I’ll happily admit that I’ve used fat burners in the past, and I lost weight while taking them. I remember using them for around 8 weeks and was amazed when I noticed the pork-pie jelly from around my gut start to disappear. Magic beans, I thought. Magic bloody beans. The truth is, said beans really weren’t magical at all. The ingredients of the not-so-magic beans (usually a concoction of green tea, caffeine, and L-Tyrosine) in fact played little part in me losing my cinnamon stomach rolls.
What actually happened was that I was looking at ways to lose weight and at the time, supplementation was top of my list – don’t judge me. It’s an easy mistake to make. The amount of marketing that goes into fat burners made it seem like a no-brainer.But as I was taking them, I was of course doing more cardio, and eating less. Obviously the weight was bound to tumble off. My approach was supplementation > exercise > diet/lifestyle. Now that I’m older, wiser, and as equally as handsome and modest, I would do it the other way around (that’s what she said). Anyway, what I’m saying is that if you’re considering buying a far burner, the chances are that you’re unhappy with how you look, how you feel, or your current level of body fat. The acknowledgement of one or all of these is a GOOD thing and it’s the first step of the journey.
Improving diet and training often goes hand-in-hand with buying a fat burner. Many people will see good initial results when taking a them, but only a tiny percentage of those results will be due to the supplement; the rest will be down to the new approach to diet and training.
The flip side to all of this though is that fat burners are actually garbage. Real trash – like like the gloopy stuff that accumulates at the bottom of rotting vegetables and stinks out the bin.
The trouble is that they are marketed in such a way that people (IE Joe Public) can often buy them and expect to see the fat shedding begin without having to do anything other than taking the pills. Magic bloody beans. This of course, is not a good thing.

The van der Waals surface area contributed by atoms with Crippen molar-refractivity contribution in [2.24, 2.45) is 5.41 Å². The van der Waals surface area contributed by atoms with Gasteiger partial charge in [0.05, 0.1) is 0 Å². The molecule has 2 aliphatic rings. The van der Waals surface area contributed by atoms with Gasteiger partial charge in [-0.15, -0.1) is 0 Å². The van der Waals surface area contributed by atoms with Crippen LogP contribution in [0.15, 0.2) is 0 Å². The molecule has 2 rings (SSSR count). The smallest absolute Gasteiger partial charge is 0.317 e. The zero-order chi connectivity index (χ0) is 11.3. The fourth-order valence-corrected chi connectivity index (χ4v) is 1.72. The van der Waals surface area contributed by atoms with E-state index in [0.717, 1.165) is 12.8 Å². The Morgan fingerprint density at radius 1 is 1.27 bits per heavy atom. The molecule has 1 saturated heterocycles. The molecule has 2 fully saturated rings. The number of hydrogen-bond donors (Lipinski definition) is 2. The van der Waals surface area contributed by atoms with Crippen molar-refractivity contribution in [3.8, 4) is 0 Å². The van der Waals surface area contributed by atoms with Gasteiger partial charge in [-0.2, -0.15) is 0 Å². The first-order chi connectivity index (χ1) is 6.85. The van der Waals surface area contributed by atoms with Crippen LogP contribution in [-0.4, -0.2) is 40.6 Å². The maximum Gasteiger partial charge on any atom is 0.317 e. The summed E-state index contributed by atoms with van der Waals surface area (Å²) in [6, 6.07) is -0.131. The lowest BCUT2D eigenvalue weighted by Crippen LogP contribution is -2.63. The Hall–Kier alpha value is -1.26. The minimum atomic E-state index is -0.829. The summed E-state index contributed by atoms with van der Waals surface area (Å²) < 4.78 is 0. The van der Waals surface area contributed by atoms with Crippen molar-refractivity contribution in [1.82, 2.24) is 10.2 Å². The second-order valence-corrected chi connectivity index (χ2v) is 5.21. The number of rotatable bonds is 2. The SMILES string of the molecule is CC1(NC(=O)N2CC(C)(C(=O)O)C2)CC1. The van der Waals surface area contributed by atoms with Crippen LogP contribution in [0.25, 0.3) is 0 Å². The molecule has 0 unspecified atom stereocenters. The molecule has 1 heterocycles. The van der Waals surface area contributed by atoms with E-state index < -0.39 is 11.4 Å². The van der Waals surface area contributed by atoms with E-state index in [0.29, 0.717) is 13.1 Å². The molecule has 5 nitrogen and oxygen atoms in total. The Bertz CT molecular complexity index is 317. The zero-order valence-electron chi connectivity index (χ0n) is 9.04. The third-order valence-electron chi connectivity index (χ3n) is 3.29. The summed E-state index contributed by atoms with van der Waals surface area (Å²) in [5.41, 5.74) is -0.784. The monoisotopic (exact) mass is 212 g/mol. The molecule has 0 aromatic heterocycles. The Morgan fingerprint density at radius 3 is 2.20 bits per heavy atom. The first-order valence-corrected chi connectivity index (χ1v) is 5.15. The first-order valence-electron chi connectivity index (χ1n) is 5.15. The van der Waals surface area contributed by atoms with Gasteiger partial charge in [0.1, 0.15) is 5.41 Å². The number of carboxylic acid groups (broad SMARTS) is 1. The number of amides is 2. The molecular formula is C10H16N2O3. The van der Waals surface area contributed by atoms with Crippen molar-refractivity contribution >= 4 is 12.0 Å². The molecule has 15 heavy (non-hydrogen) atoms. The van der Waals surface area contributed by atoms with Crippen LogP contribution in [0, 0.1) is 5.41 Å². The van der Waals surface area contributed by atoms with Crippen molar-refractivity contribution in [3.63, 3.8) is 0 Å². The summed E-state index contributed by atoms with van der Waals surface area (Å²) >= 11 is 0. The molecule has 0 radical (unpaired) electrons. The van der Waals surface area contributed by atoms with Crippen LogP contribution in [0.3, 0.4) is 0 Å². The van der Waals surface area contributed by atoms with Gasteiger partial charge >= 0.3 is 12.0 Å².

Step 2 of the non-fat-burner-taking-journey is taking action. Taking a step back and looking at your sleep, recovery, diet and lifestyle is a good start – and making sure all of them are where they need to be.
Then, if you’re serious about change, you should consider investing in your health (rather than supplements) and seek help from a personal trainer or industry expert.
t’s easy to throw money at supplements like a high-roller, and in my experience many people opt to do that than invest in themselves and get educated by a qualified professional.
There is no magic formula, and there is no overnight quick-fix despite what many diet plans, and products may promise. But quick fixes don’t work in the long term anyway. It’s like trying to fix a broken iPhone screen. Yeah, you can look on the internet and find something that’ll get it working, but soon after you’ll be back to square one and using your old Nokia 3310.
What I’m NOT saying in this post is go out and buy fat burners.
I’m saying the exact opposite (I mean you CAN go out, but just DON’T buy fat burners). The supplements themselves are a waste of money, and as you would’ve seen in the press can be dangerous when they fall into the wrong hands.
So invest time and money if needed in looking at your diet, lifestyle, and training. Play the long game, and develop a healthy, happy, and balanced relationship with food and exercise.